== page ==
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'That was Cheika-esque': Wallabies hard loss to France 'C' team

By Sam Smith
(Photo by Graham Denholm/Getty Images)

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Another close contest between Wallabies and France has resulted in a level series heading into the third and final match of the series, with the visitors sealing a 28-26 win with a penalty three minutes from full time in Melbourne.


The entertaining series has been an even one so far, but not lost on Wallaby fans is the fact that this France team is effectively a third or fourth choice side without the likes of stars Antoine Dupont, Romain Ntamack, Charles Ollivon, and Virimi Vakatawa.

After escaping in the first test after a French brain fade, losing in the second has brought disapointment over the realisation where Dave Rennie’s side is at in their development.

After a promising Rugby Championship in 2020 which saw a win and draw over the All Blacks from four contests and two draws from two with the Pumas, doubt is creeping in over where the Wallabies are headed.

Australian rugby writer Hugh Cavill called the side ‘honest toilers’ lacking enough game-breaking ability. Koroibete was identified as the only back that could make plays.

Fans lamented not being able to ‘compete with the French C side’ and the state of the Wallabies breakdown, which was under pressure all night from a French side intent on slowing the ball down.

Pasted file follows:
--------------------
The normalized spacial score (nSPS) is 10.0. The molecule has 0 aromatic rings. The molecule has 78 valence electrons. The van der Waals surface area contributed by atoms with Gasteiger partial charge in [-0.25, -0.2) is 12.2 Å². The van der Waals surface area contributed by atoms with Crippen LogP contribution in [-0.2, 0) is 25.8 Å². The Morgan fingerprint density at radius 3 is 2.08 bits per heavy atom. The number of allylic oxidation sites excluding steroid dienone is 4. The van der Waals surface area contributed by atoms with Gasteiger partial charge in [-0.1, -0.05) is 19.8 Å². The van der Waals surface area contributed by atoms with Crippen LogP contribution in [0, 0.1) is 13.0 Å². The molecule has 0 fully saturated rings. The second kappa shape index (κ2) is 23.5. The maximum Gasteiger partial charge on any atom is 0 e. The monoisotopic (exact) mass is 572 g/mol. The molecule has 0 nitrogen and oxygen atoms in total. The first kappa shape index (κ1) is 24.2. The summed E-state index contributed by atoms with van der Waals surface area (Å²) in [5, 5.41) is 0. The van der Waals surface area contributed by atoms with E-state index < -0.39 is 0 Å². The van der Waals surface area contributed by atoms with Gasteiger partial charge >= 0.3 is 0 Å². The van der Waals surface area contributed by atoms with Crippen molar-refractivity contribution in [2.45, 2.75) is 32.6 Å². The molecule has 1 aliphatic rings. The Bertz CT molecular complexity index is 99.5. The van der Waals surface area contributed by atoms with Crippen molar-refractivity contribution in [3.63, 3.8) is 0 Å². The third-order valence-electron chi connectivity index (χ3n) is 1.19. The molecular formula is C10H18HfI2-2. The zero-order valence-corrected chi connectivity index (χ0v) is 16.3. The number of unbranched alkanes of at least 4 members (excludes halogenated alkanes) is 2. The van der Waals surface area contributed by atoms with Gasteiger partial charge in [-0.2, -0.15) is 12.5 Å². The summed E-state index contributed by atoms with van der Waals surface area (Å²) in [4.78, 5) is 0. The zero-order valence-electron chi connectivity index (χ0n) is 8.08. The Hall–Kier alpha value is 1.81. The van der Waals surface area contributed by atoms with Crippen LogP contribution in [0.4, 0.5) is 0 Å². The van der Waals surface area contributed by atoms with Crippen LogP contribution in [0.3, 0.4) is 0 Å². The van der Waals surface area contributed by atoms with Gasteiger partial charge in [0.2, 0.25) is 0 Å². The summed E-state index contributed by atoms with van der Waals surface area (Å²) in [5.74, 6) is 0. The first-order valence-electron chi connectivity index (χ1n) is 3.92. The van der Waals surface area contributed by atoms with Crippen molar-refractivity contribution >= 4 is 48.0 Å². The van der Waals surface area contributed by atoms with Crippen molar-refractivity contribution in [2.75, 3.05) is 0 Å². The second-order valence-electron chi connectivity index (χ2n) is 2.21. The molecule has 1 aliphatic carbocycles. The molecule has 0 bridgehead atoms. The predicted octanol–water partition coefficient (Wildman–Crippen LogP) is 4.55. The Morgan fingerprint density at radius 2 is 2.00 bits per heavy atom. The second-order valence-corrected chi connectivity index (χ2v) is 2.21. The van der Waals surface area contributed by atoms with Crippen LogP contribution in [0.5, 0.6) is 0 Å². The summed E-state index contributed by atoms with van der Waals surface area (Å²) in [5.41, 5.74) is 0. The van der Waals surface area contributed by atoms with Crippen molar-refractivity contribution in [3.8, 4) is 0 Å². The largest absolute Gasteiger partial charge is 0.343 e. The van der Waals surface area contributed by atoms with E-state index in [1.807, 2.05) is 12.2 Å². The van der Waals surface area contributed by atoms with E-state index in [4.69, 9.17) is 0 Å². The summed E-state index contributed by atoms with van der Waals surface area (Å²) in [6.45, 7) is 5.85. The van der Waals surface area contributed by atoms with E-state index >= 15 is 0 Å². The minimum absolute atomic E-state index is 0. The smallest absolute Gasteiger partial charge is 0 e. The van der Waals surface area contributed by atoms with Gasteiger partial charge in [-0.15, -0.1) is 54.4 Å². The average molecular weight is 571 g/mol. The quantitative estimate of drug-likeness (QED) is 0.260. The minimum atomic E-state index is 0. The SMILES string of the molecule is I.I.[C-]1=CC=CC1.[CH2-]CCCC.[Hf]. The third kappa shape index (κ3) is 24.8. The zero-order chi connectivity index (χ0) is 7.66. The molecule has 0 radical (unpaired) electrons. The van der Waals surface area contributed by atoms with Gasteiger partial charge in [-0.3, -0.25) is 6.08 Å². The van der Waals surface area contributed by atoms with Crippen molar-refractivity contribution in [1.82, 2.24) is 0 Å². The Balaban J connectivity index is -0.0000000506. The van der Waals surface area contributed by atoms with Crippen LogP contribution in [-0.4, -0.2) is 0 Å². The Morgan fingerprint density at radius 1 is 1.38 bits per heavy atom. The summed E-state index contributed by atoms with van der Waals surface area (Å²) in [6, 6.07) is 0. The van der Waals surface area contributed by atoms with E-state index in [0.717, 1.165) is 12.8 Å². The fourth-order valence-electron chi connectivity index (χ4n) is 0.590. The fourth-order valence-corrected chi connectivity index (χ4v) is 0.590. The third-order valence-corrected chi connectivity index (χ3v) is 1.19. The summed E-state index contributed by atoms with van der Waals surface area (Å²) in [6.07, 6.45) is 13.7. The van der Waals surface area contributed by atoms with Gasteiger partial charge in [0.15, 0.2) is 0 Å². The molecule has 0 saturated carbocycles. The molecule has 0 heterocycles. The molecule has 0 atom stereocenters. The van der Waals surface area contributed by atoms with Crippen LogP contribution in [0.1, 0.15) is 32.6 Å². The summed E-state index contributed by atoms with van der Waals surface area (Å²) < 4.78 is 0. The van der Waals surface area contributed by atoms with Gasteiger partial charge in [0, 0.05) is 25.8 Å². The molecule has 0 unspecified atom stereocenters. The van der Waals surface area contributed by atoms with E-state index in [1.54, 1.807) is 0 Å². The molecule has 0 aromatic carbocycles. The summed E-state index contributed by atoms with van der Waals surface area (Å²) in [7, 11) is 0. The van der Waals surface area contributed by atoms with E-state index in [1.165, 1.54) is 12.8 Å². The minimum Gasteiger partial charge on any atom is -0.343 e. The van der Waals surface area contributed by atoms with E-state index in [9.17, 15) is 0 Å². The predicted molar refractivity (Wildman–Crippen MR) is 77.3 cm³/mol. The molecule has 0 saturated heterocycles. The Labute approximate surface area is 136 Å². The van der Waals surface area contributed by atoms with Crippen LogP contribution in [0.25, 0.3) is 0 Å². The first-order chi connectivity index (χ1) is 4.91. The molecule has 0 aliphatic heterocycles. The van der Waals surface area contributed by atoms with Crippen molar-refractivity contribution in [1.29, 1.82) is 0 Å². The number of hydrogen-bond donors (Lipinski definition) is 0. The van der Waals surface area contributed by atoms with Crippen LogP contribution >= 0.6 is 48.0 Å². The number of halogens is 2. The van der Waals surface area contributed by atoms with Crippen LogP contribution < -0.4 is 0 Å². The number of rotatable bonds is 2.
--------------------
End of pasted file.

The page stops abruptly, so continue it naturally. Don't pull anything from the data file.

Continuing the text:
Fans weren’t happy with the ‘run it from everywhere’ approach, which one described as ‘Cheika-esque’, the former Wallaby coach whose side played recklessly up until the 2019 World Cup campaign.

One of the hallmarks of Dave Rennie’s time at the Chiefs was their willingness to run it out of their own 22, but applying that strategy in test rugby is an entirely different kettle of fish it seems.

Rennie spoke about ‘knowing when to get the balance right’ in his post-match press conference, while he gave France credit for their work at the breakdown.

“We made some key errors and there were probably only two stats we lost, one was breakdown penalties and the other was the kicking battle,” he said.

“While we wanted to play and we did some really good stuff from deep we’ve got to get the balance right of when to kick on the front foot.

“You’ve got to give France credit, they were really good over the ball, I think we got penalised nine times at the breakdown and obviously that had a massive effect on our continuity and our ability to hurt them.

“We tried to go back door and go around them at times when they were flying up and shutting us down.”


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